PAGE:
By Rohma Sadaqat
If anyone were to ask me about the experience of playing multiplayer games online, then I am sure that I would have a different answer almost every single time… depending, of course, on the game and the shenanigans that transpired during the last play session.
You can come out of a session with all the fury of a volcano about to erupt, or as mellow as an angel snoozing on a cloud of fluffy marshmallows.
One thing is for sure, there is always adventure to be found, and fun to be had, even on the not-so-good days when it seems as if the whole world is against you — or maybe just your Internet connection; anyone that suffered through an atrocious bout of lag during a ranked match can attest to this.
I have found that it doesn’t matter which game you are playing since the people playing with you online are all there because they love video games.
If nothing else, then this is a thought that brings about a delightful bubble of happiness; that there is a whole community of individuals out there that share an interest with yourself and have the means to do so. I think back to the good old days of LAN gaming parties and how summer vacations meant getting together with your school friends to play to your heart’s content.
Times have changed since then, but the drive hasn’t diminished one bit, and gamers today always have a lot to be excited about, with new releases, old revamps, gaming awards, and the sheer diversity of games being created (just don’t get us started on developers launching blatant cash-grabs; we can go on a rant for hours on this topic). If anyone were to ask me about my favourite moments that came about when I was playing online with my buddies, then I would probably say that some of my fondest memories revolve around the hours I spent playing Minecraft.
Now, don’t get me wrong, I played my share of adrenaline-filled online death matches in Call of Duty, but there is just something about a peaceful open world made of Legos that mixes a very basic farming, fishing, and mining simulator.
One of my gamer buddies even downloaded the soundtrack of the game to play during long drives — we had him play it on repeat after a late-night movie.
Another moment that immediately comes to mind is something that happened when I was playing League of Legends on a day off in the middle of the week. Before the in-game voice chat feature was introduced, the only way you could communicate with your teammates was by typing in the group chat.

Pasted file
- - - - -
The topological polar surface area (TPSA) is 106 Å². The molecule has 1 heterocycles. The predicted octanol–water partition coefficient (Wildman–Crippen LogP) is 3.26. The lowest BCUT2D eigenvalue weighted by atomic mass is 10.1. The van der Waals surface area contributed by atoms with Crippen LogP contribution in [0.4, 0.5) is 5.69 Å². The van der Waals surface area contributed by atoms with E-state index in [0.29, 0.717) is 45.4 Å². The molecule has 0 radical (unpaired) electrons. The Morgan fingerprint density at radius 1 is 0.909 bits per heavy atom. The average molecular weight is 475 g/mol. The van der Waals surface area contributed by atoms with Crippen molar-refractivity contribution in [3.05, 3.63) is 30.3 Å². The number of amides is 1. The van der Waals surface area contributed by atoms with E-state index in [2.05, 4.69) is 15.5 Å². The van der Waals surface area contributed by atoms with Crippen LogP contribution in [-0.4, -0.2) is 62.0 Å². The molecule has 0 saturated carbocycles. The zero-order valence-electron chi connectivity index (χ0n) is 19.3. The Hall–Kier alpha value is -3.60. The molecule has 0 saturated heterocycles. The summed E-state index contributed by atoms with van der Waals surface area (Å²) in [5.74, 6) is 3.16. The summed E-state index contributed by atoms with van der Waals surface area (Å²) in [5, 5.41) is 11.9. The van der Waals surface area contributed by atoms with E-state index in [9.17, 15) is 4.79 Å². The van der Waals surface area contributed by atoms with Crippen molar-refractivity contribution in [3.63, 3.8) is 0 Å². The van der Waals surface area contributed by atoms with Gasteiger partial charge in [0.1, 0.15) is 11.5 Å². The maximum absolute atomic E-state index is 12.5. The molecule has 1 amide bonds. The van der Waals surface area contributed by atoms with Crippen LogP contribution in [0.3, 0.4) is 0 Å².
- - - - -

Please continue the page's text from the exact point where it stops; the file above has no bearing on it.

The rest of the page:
Since it was the middle of the work week, I found myself alone and playing without my usual group of friends. I was playing a support champ with the sole purpose of healing everyone on my team and ensuring that the enemy team did not get the drop on us. We were making steady progress and our main damage dealer was on a killing spree.
I found myself tailing the dude when it finally happened — he strayed too far from my healing circle and an enemy champion took the opportunity to take aim and ready a critical shot.
Losing him at this point in the game would have meant certain defeat for the whole team, unless someone acted. Thinking to myself ‘oh, this is going to hurt’, I used a spell and moved right in the line of fire to shield his champion. He managed to escape and I watched as my very delicate character was slain. Before the enemy team could celebrate their kill (and I properly mourn), he returned with the rest of my team and they proceeded to obliterate the enemy team.
The message that followed immediately in the group chat, though, is what I will treasure forever: ‘NAMI [my character in the game] I LOVE YOU! MARRY ME!’ he wrote.
It is hard to describe just how delighted I was with that message, but what I found truly endearing was the fact that he had typed it in all caps — I mean, if you are going to declare your love for a fellow gamer and their selfless action that won you the game, then it had better be as if you were shouting it out for everyone to hear. Right?
Rohma has had the Tetris theme as her ringtone ever since the game came out on the PS3